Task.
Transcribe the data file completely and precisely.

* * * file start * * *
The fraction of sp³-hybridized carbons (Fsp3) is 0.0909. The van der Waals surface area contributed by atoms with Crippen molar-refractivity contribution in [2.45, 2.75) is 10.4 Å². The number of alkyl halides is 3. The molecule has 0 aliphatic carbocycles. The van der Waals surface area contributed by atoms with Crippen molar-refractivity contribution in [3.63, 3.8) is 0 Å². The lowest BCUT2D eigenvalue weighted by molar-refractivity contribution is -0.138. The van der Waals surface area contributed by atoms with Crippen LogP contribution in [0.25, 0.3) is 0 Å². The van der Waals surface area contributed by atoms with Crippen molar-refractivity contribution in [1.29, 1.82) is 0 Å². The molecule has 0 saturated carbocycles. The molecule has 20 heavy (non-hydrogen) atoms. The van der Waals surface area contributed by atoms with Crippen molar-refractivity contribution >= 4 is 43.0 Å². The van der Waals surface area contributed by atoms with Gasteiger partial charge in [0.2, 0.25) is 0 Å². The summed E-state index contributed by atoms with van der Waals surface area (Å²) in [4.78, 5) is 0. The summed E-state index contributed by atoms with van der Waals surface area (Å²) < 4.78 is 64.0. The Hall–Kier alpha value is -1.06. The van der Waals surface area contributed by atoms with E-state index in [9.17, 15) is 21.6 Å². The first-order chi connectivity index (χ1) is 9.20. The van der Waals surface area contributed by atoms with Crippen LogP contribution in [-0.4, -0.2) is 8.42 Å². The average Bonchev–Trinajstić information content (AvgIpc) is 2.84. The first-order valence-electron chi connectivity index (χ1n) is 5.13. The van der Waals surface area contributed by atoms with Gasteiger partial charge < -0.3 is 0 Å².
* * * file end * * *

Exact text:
The fraction of sp³-hybridized carbons (Fsp3) is 0.0909. The van der Waals surface area contributed by atoms with Crippen molar-refractivity contribution in [2.45, 2.75) is 10.4 Å². The number of alkyl halides is 3. The molecule has 0 aliphatic carbocycles. The van der Waals surface area contributed by atoms with Crippen molar-refractivity contribution in [3.63, 3.8) is 0 Å². The lowest BCUT2D eigenvalue weighted by molar-refractivity contribution is -0.138. The van der Waals surface area contributed by atoms with Crippen LogP contribution in [0.25, 0.3) is 0 Å². The van der Waals surface area contributed by atoms with Crippen molar-refractivity contribution in [1.29, 1.82) is 0 Å². The molecule has 0 saturated carbocycles. The molecule has 20 heavy (non-hydrogen) atoms. The van der Waals surface area contributed by atoms with Crippen molar-refractivity contribution >= 4 is 43.0 Å². The van der Waals surface area contributed by atoms with Gasteiger partial charge in [0.2, 0.25) is 0 Å². The summed E-state index contributed by atoms with van der Waals surface area (Å²) in [4.78, 5) is 0. The summed E-state index contributed by atoms with van der Waals surface area (Å²) < 4.78 is 64.0. The Hall–Kier alpha value is -1.06. The van der Waals surface area contributed by atoms with E-state index in [9.17, 15) is 21.6 Å². The first-order chi connectivity index (χ1) is 9.20. The van der Waals surface area contributed by atoms with Crippen LogP contribution in [-0.4, -0.2) is 8.42 Å². The average Bonchev–Trinajstić information content (AvgIpc) is 2.84. The first-order valence-electron chi connectivity index (χ1n) is 5.13. The van der Waals surface area contributed by atoms with Gasteiger partial charge < -0.3 is 0 Å².